On another occasion, Walt was asked and accepted the honor of staging the ceremonies at the Winter Olympics in Squaw Valley, California, in 1960. The plans included a thousand-piece band for the grand opening and entertainment every night. When the Olympic organizers began to complain about the proposed costs, Walt declared: “Either we’re going to do it the right way, or Disney will pull out.”

Charles Shows was creating a film about the African lion, but was unable to locate the footage he wanted for the opening scene, a close-up looking down on the lion’s open mouth. Shows writes:

I told Walt that I hadn’t found the opening shot I wanted, but that I had thought of a way of getting it—easily. And I was sure he’d like the idea when he heard how little it would cost. “I’ll take a camera crew up to Griffith Park Zoo,” I told him, “back up a big lion against some bushes, move in tight, and get a close-up shot of the old boy’s tonsils.”

But Disney didn’t react as I had expected. “You do,” he growled, “and you won’t be here tomorrow.”

I thought he was kidding, but the stern look on his face told me he was not.

“We tell moviegoers that these nature films are shot in Africa,” Walt made clear, “and by God, not one foot of phony film is going into my nature pictures.”

I got the picture!—and I didn’t get the zoo lion’s picture.

Once more, I realized that it was honesty like this that makes Disney films worldwide favorites.

Walt clearly understood and appreciated the role of money and the need for business discipline and responsibility over time periods spanning decades to create value. What he loathed to do was accept the knee-jerk assessment of others, particularly of risk-averse accountants and bankers, as to where the lines should be drawn. Joe Potter recalled a meeting he attended to discuss the acquisition of corporate sponsors for EPCOT: “Once in a planning meeting Walt was mad because a finance guy was present. Walt said to the finance man, ‘What the hell are you doing here?’ He made him leave. He wanted creative people there only.”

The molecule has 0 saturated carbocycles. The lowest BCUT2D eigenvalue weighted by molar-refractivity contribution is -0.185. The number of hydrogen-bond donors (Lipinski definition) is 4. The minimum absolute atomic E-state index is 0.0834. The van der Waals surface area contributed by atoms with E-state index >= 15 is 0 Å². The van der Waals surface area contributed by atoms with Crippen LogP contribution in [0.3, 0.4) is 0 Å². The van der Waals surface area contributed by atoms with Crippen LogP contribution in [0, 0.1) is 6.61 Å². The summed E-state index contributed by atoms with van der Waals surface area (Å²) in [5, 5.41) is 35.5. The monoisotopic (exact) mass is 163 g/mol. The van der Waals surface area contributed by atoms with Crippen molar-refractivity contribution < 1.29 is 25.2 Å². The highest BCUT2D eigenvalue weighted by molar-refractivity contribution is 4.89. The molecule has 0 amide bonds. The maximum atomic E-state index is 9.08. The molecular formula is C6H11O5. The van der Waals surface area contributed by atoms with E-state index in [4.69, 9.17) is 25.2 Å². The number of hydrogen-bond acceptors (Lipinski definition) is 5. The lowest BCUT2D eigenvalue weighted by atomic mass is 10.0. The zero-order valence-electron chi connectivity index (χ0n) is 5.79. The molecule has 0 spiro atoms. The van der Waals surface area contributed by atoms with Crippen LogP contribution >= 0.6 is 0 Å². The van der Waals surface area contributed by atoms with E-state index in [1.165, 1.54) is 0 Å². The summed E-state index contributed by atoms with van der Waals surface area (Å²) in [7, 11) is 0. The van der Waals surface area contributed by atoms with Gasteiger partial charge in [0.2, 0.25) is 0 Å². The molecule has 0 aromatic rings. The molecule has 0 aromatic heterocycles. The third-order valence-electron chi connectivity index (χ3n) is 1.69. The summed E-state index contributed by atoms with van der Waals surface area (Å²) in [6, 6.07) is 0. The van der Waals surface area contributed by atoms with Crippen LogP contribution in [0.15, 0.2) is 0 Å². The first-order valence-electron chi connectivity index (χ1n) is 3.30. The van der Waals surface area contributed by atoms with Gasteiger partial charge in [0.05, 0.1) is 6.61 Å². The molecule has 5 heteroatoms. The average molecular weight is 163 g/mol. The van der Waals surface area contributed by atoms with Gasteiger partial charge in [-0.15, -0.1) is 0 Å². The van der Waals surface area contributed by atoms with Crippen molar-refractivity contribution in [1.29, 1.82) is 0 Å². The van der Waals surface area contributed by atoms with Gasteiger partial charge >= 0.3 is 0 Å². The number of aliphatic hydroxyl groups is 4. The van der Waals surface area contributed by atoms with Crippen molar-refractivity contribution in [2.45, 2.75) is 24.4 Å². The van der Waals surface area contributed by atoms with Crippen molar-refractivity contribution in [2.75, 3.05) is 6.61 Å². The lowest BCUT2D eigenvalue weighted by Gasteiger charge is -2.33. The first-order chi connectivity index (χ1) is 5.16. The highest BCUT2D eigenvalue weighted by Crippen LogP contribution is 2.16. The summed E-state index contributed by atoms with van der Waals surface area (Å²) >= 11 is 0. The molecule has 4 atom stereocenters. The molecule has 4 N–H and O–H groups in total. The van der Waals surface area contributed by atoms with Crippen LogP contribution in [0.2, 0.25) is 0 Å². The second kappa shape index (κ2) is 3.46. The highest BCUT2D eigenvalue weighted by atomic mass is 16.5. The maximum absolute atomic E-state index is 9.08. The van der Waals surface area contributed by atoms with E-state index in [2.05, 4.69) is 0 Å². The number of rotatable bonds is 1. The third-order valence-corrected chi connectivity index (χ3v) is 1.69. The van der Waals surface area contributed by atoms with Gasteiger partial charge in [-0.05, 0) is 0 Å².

Roy noted that Walt had good reason for his animosity toward finance guys:

Bankers, bookkeepers and lawyers frequently tried to put the brakes on his free-wheeling imagination and were the bane of Walt’s existence. As his business manager, I was no exception. “When I see you happy, that’s when I get nervous,” he used to say. Since Walt would spare no expense to make his pictures better, we used to have our battles. But he was always quick to shake hands and make up.

It wasn’t that Walt didn’t value financial insight but rather that there was a proper time and a place for it. Disney researcher Harrison “Buzz” Price, who began working with Walt and Roy in 1953, noted: “It is a fiction that Roy was only the numbers man and Walt was the artist. They were both bird dogs analytically. ‘Why?’ ‘Why?’ ‘What?’ ‘How much?’ Walt was just tenaciously interested in that stuff, along with Roy. Both of them were smart as hell.”

Roy’s son, Roy E. Disney, verified that his father and uncle had a different perspective on business matters when it came to money. His father’s attitude was that “if you don’t have the money, you can’t make the thing in the first place. Walt’s attitude about it,” he said, “which was very astute, was ‘if I make something that people want to see, we’re going to do fine.’ So his business sense was centered on creating, while Dad was sort of the flip side of that, which was one reason why the partnership worked so well.”

The real difference in approach was that Walt was focused on creating something unique and outstanding that people would want to experience and be a part of, which would draw revenue to pay back the investment in the creation and launch of the product. Roy’s more traditional approach was to create a budget from prior earnings and develop to the pre-established constraints established for the project, and hope for the best.

Continued in "The Business of Walt Disney"!